#Signal turning into a crypto-ponzi currency scheme?
- isn't really free/libre software (as Moxie denied freedom to redistribute modified version)
- would *never* federate (political choice of centralization)
- updated server software wasn't published
- invaded people's phonebooks
- runs on Amazon+NSA's infrastructure
- is virtually impossible to use out of Google's infrastructure -
...didn't seem to be enough to alarm Signal users.
@despens You're right, and I think even some hardcore Stallmanites would also agree that the handling of his return should have been much more thought out.
@maryjane I've commented on rms before (see https://post.lurk.org/@rlafuente/105947090425053524)
i'd emphasize that this is not *only* about rms, but also about the FSF and an attack on software freedom.
And I find that too often there is the drive to turn every argument on the issue to be about Stallman. This campaign has become an all-out attack on the FSF with very very harsh statements on its usefulness, which goes way beyond criticizing its founder.
And I think there are other details worth mentioning, as I was trying to do in the initial post. Feel free to discuss rms but please respect that not every FSF thread should be about him
@maryjane ok fair point, the argument doesn't need that bit of hyperbole
Still, i believe there is still a point to be made about anti-copyleft companies attempting to influence and condition the FSF in such a brazen way
@maryjane you're right that it's many issues into one, which is why i'm focusing on this specific detail.
I've addressed the rms specifics on other posts here, but one can be critical of Stallman and critical of the ongoing anti-FSF campaign. Believing you *have* to pick sides only pollutes the debate further
Employees of Microsoft, IBM and Google signing appeals for the FSF board to resign
I mean, just imagine BP, Exxon and friends running a campaign to change Greenpeace's leadership
The "open source" camp really succeeded in presenting itself as neutral, but make no mistake, this is as ideological as things could get: "open source" was created to counter the free software/copyleft movement, and this is the long-awaited killing blow
so-called "cancel culture"
Regardless of our positions, it seems like many of us are guilty of thus:
"Women get fired every day for spurning their boss' advances, and black kids are disproportionally suspended from school for 'bad attitudes,' despite no actual differences in attitude quality. But we don't yell at each other about these cases because they never hit the main feed and the chattering classes are far more likely to focus myopically on cases they can see themselves in rather than the domination and injustice constantly suffered by far more vulnerable people."
notes on #fsf
ah i get you now, "forking" is a cloudy term!
though i'd expect a "fork" to be a new institution -- this is more like a pull request for a major reboot?
anyway semantics aside, i like your view of a Libre Systems Foundation
notes on #fsf
but there are forks already (e.g. FSFE) and one does not need to kill a project in order to fork it, right?
i'm all for lessening dependency on centralised institutions, but you do that by forking (as you rightly say), not by canceling, imho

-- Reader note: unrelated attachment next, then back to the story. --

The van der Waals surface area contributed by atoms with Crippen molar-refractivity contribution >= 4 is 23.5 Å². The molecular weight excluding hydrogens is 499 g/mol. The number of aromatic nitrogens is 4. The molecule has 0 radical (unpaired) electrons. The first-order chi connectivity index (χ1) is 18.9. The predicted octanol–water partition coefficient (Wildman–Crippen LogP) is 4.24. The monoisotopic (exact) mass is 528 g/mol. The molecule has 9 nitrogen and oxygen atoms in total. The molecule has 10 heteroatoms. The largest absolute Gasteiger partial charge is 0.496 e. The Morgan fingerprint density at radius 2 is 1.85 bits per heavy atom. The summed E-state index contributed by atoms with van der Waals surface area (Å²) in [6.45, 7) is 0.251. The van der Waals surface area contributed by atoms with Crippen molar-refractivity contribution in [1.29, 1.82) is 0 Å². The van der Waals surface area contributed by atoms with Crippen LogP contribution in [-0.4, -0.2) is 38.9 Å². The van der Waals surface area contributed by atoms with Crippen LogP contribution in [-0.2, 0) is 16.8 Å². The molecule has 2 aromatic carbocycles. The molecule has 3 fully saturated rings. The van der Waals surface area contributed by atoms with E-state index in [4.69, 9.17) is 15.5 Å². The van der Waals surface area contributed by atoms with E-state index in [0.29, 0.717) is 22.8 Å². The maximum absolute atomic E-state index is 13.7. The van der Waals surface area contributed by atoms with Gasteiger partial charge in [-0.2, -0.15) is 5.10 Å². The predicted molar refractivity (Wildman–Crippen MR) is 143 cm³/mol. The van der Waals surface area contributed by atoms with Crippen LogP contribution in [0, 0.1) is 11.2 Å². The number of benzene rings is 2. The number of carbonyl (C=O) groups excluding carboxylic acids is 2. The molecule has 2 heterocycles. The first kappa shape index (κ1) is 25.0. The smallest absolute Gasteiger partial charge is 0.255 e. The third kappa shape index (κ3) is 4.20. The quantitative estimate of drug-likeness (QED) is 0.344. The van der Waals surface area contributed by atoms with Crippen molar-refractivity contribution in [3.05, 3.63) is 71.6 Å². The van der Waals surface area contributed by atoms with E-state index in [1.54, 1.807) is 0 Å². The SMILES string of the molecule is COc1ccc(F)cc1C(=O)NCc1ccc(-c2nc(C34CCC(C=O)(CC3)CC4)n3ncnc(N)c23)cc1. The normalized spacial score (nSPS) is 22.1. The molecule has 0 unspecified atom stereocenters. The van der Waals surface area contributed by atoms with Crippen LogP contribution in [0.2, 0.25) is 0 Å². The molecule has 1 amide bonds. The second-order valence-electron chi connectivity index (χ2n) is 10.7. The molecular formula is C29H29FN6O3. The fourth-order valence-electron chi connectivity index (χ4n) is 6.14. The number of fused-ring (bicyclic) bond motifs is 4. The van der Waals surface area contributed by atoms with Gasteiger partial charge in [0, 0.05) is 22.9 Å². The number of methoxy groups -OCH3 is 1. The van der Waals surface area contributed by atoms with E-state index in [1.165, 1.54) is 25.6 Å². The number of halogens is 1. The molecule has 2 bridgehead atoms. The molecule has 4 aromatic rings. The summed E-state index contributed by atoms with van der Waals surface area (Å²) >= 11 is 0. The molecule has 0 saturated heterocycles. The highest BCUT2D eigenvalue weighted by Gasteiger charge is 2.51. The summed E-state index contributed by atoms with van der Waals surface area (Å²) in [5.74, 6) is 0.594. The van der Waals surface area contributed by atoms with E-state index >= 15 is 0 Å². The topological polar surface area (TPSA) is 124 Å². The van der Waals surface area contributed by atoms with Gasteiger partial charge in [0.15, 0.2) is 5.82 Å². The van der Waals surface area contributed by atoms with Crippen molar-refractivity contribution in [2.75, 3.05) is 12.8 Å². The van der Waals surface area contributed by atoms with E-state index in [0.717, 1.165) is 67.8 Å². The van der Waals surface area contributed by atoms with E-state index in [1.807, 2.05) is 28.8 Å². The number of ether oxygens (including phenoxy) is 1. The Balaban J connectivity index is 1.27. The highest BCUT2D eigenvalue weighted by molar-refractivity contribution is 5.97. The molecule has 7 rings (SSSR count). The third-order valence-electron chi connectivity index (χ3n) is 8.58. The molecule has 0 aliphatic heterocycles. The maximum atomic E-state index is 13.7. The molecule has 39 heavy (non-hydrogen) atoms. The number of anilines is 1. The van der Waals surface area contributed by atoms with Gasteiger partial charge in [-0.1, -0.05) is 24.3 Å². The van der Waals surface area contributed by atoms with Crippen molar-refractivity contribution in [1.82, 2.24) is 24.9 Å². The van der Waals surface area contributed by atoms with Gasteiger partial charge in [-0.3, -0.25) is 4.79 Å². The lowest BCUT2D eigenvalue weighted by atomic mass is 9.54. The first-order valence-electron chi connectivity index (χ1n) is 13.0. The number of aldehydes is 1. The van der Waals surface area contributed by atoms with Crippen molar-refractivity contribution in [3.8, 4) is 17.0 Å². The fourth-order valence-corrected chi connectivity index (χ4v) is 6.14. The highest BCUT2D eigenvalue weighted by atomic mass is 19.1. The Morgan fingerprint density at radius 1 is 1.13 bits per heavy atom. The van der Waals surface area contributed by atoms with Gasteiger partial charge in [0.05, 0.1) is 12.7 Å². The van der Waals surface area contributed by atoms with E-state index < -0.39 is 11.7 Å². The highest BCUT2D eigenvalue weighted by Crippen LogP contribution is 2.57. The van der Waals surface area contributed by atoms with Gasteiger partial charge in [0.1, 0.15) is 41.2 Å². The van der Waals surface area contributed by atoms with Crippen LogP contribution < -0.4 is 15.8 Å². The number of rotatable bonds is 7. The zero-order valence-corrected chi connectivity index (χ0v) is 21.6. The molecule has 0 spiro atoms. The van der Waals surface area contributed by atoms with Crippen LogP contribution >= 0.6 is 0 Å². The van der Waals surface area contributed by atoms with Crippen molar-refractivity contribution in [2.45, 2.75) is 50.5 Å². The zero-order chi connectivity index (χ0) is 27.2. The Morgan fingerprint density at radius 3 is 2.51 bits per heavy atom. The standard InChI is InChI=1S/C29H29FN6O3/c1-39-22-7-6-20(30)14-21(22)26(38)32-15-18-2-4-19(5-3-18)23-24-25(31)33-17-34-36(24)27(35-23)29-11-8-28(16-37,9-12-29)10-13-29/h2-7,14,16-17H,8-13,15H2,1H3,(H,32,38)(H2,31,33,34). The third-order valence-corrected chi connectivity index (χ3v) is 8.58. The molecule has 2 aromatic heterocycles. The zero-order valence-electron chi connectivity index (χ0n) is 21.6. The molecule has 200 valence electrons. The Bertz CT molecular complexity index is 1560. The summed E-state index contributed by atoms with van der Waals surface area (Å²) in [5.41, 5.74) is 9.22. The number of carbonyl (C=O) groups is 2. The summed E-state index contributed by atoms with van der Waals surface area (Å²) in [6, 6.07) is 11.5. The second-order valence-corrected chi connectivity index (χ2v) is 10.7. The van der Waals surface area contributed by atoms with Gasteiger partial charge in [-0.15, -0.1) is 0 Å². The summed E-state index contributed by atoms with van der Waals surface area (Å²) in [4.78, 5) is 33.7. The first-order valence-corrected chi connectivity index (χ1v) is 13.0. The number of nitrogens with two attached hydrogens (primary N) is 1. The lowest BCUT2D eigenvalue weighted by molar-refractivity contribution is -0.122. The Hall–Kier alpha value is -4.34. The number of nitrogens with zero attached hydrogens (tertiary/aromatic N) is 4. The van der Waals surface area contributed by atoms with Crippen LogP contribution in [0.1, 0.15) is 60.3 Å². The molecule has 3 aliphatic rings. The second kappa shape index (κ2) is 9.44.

basically, first there was the argument "the world will be better without RMS in a relevant position"
now it is changing tune to "the world will be better without the FSF"
and that's a very problematic position
notes on #fsf
Some notes after reading responses and ongoing threads:
- "cancel Stallman" is quickly becoming "let the FSF die"
- I can hear Tim O'Reilly & co. popping the champagne, the demise of the FSF is the final triumph of the "open source" agenda
- I am not canceling my FSF membership and neither should you
Who is concerned about Stallman's return to the Free Software Foundation, instead of empty critique should work hard to solidify the next steps of the Free Software Movement. The nihilist rebellion just benefits groups like Red Hat (IBM) waiting to occupy board of directors (as it does at Linux FDN beside Facebook & friends). It's not about #stallman and #fsf , it's about the Free software/culture movement. So purposeful manifestation like this is way better than tears:
(btw it's clear to me that MIT does not play the same institutional role towards the MIT license as the FSF does toward the GPL. That was a bit of a cheeky hot take)
But if you're on this thread, I'd suggest this article for what i think is a sober and well articulated perspective about canceling RMS: https://www.wetheweb.org/post/cancel-we-the-web
It gets into a whole new level when I'm reading that Processing.org is considering a switch from the GPL because of the FSF/Stallman episode
It makes zero sense to me how these would be connected. I mean, might as well trash the MIT license because of MIT's role in the Epstein coverup?
I hate this whole novella.
Struggling to deal with the organisations shunning the FSF for the sake of inclusivity and equality
who are still comfortable with Google and IBM's patronage, orgs who are doing a great job ensuring that the future (w/biased AI, algos) will be very unequal and shut out minorities.
(also, the Gebru/Mitchell episode)
@liaizon only spiritually :) but yes, back when I started it I was really inspired by _why's vision of creative coding for everyone (and not just for fancy designs done by designers who started to code)
i design and i hack and i teach and i write and i play, not necessarily in that order
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